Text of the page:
In the republic Mari-El several village comedies have been made, all on an amateurish level. They were created at the peak of Fedorchenko’s Celestial Wives of the Meadow Mari, which was mostly negatively seen by the Mari audience who accused the stranger-director of distorting local traditions and customs. Because of their poor quality, the “correct” Mari films have remained in limited local distribution.

azorWith a touch of adventurism, the Republic of Mordovia has undertaken an attempt to create the first film in the Ersya language (Ersyan and Moksha are two ethno-cultural groups of the Mordvins). Azor (2018) is a historical legend about the valorous ancient Ersya knights; it was made on private money of two musicians, Viktor Chichaikin and Aleksandr Uchevatkin. The result is not convincing. The debutants, unfortunately, do not possess the professional skill and competence. The first Ersya film may be of interest for a local audience, above all as a “monument to the native language.”

Several general themes can be discerned in the ethnic cinema of different regions of Russia. On a regular basis occurs the motif of a “clash between town and village.” The village is the reserve of traditional values, while the city is conducive to global trends. Authors and characters aspire to overcome the cultural gap. Therefore one of the most widespread “vagrant plots” is the love story of a rural guy and a city girl (or the other way round). Another refrain reverberates in the theme of the “return to the roots.” The protagonist comes to his native lands in search of his identity. A variant is the meeting, in a vision or a dream, with a worthy and valorous ancestor who becomes a model for imitation for the descendant. The authors of ethnic cinema (re)-construct the legendary past, seeing in the imagined way of life the standard of existence, a cultural beacon for their contemporaries.[11]

Translated by Birgit Beumers


Notes

1] Thus is the definition of the academician Valerii Tishkov (2001): “Civic nations are multiethnic formations with a different level of cultural and political consolidation. The overwhelming majority of the nation includes some, often dozens and hundreds of ethnic communities speaking in different languages and adhering to different religions (for example, the nations of America, India, Canada, China, Malaysia, Nigeria or Switzerland). Usually the language and culture of the more diverse ethnic communities acquire a lead (sometimes official) status in the civic community-state, while the culture of the smaller groups or groups of the émigré population, called minorities, are subjected to assimilation attempts and discrimination.”

2] There is no state studio that would be controlled by the local authorities. Films are produced by small private studios. Technical staff (cameramen, sound engineers) are usually invited from the neighbouring Irkutsk.

3] Even though the territories of the Nenets and Khanty people border on one another, these people belong to different linguistic groups. The Nenets people are Samoyedic, while the Khanty are Ugric people.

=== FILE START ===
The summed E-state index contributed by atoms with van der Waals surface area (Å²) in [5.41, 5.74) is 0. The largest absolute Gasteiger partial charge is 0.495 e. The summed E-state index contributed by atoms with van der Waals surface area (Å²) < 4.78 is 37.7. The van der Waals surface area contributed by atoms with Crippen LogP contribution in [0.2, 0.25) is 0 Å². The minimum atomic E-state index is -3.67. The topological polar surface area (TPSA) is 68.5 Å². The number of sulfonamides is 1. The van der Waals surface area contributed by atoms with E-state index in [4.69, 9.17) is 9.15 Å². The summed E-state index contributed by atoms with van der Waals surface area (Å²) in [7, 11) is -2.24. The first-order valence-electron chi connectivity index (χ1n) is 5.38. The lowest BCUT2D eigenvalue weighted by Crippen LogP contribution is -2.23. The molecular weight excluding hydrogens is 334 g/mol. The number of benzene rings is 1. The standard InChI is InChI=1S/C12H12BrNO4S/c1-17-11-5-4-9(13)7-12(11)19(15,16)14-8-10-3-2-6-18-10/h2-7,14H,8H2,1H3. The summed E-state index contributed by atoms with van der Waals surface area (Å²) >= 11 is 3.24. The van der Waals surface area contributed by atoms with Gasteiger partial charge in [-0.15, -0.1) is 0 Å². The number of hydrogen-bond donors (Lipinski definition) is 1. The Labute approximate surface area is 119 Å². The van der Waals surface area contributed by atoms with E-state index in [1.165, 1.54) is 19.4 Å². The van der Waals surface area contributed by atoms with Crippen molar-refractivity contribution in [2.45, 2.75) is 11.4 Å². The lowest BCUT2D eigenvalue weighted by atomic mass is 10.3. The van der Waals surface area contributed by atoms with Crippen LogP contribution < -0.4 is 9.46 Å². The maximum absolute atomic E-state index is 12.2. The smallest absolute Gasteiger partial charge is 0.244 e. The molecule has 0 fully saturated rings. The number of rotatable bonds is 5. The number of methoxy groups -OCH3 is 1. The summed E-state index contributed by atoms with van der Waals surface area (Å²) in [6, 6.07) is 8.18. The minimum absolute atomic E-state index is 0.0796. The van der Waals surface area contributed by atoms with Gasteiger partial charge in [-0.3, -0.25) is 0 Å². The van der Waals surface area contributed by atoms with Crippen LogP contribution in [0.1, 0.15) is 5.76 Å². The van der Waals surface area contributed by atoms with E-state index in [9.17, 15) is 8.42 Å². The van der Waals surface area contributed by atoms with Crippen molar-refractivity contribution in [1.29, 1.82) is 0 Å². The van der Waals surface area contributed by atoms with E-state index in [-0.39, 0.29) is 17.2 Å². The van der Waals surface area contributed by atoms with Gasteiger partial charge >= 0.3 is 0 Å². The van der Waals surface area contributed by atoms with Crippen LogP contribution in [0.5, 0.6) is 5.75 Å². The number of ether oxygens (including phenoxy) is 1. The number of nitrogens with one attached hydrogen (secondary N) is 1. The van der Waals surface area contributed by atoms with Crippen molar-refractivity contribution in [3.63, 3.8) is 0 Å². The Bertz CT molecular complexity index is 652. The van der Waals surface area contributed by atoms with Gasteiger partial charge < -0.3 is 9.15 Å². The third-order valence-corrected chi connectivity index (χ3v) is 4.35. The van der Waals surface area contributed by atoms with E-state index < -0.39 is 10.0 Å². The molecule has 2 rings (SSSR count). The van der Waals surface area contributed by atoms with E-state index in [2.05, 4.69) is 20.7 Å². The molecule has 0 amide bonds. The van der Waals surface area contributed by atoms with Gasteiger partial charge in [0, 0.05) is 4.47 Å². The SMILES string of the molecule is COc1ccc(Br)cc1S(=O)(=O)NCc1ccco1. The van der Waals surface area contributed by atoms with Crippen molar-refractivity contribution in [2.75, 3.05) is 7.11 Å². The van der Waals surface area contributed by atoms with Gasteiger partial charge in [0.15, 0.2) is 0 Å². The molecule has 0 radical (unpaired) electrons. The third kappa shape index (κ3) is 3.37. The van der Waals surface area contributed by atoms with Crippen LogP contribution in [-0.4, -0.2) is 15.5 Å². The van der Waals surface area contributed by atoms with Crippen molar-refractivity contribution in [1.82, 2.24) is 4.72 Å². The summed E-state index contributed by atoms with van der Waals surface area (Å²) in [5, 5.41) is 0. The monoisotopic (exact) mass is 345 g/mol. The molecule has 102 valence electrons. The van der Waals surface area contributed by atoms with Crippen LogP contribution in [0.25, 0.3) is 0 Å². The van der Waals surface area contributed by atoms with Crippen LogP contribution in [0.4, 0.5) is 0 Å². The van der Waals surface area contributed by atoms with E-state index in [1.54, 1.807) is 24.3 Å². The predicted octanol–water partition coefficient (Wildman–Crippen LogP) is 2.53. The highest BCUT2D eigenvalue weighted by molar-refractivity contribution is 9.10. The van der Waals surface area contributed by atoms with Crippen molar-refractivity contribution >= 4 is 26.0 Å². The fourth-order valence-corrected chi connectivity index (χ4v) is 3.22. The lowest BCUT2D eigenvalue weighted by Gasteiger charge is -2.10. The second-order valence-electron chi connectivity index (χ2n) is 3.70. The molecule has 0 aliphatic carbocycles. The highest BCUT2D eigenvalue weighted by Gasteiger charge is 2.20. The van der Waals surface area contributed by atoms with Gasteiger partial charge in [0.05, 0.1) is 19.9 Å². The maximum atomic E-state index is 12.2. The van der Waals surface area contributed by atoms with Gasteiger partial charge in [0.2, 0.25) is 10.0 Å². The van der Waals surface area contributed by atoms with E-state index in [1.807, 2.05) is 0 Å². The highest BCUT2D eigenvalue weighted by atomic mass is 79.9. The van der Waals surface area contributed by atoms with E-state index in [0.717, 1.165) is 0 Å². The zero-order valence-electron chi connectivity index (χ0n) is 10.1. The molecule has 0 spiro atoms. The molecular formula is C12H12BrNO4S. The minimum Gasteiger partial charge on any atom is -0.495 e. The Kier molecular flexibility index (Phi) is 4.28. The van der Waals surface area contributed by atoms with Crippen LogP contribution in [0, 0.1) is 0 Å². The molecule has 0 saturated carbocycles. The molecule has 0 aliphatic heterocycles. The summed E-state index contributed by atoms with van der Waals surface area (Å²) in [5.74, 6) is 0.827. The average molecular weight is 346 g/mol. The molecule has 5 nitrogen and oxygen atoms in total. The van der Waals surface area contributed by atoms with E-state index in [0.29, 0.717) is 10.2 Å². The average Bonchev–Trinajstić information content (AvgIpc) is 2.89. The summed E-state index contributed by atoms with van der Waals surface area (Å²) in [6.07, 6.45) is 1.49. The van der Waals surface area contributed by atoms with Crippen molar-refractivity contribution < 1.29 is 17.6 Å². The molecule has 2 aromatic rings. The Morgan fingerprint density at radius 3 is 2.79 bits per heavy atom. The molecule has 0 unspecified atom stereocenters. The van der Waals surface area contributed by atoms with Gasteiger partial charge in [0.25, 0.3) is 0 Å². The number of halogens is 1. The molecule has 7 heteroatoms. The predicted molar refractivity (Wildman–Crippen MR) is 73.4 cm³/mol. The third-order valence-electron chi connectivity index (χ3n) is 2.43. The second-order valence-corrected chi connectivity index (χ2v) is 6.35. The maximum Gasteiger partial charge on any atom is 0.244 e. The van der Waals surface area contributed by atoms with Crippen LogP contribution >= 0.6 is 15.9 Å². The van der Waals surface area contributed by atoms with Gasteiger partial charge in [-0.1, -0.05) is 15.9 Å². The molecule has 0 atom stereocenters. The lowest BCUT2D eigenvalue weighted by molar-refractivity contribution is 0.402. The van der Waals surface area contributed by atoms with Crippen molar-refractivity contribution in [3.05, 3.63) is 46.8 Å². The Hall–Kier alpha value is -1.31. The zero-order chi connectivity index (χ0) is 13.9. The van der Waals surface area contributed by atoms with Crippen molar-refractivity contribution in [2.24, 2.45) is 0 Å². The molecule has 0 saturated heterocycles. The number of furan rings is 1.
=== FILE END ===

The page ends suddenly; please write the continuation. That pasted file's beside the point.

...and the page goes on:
4] Certainly such a substitution was possible only when the image of a lost culture had to be reconstructed. This is the case in Piebald Dog Running Along the Shore (Pegii pes, begushchii kraem more, dir. Karen Gevorkian, 1990) where the director reconstructed the lost tradition of Sakhalin’s Nivkhi. Or when some collective ethnos is created, as in the film Aga (2018) by Bulgarian director Milko Lazarov, shot in Yakutia with local actors; it tells of the way of life of an imagined northern tribe that, in many ways, resembles Inuit traditions.

5] Tatarstan has become a showcase of moderate Islam (Sunnite) for the federal authorities.

6] The film Bibinur (dir. Iurii Feting, 2009) is based on the script of a local writer and filmed by a Petersburg director, who would later make an exotic film based on Kalmyk material.

7] The title refers to the name of a huge mythical fish, which lived allegedly in the Volga river and whose encounter always means luck.

8] Three films from the silent era are available online: the adventure film, based on Tatar historical material, Bulat Batyr (dir. Iurii Tarich, 1928); the melodrama about the intrusion of a consumer cooperative in an Udmurt village titled Rivals (Sopernitsy, dir. Aleksei Pel’-Dmitriev, Lenfilm 1929); and a social drama about the difficulties of collectivisation, filmed in the Kalmyk steppe and titled Ochir (dir. Dariia Shpirkan, 1933).

9] Only a small part of the Chuvash population has retained the pagan beliefs of their ancestors; the majority confess the Orthodoxy faith. The Chuvash speak a Turkic language, but consider themselves closer in mentality to the Finno-Ugric group (in the ethnic genesis of the people the Mari were involved).

10] Aleksei Tenchoi is a writer, film producer and a Buddhist lama. The film is called Khorlo, which means in translation from Buryat a circle or a wheel.

11] The milestones of the local past do not coincide with the main points of the federal (imperial) concept of “historical memory.” The intersection of the logic is rare and quite extraordinary: common for the entire ethnos of Russia is the traumatic experience of Stalinist repressions and of WWII.


 

Works Cited:

Tishkov, Valerii. 2001. Etnologiia i politika. Nauchnaia publitsistika. Moscow: Nauka.

Anashkin, Sergei. 2014. “Oskolki eposa. ‘Stepnye igry’, rezhisser Bair Dyshenov.” Iskusstvo kino 9.

Sergei Anashkin © 2019

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Updated: 2019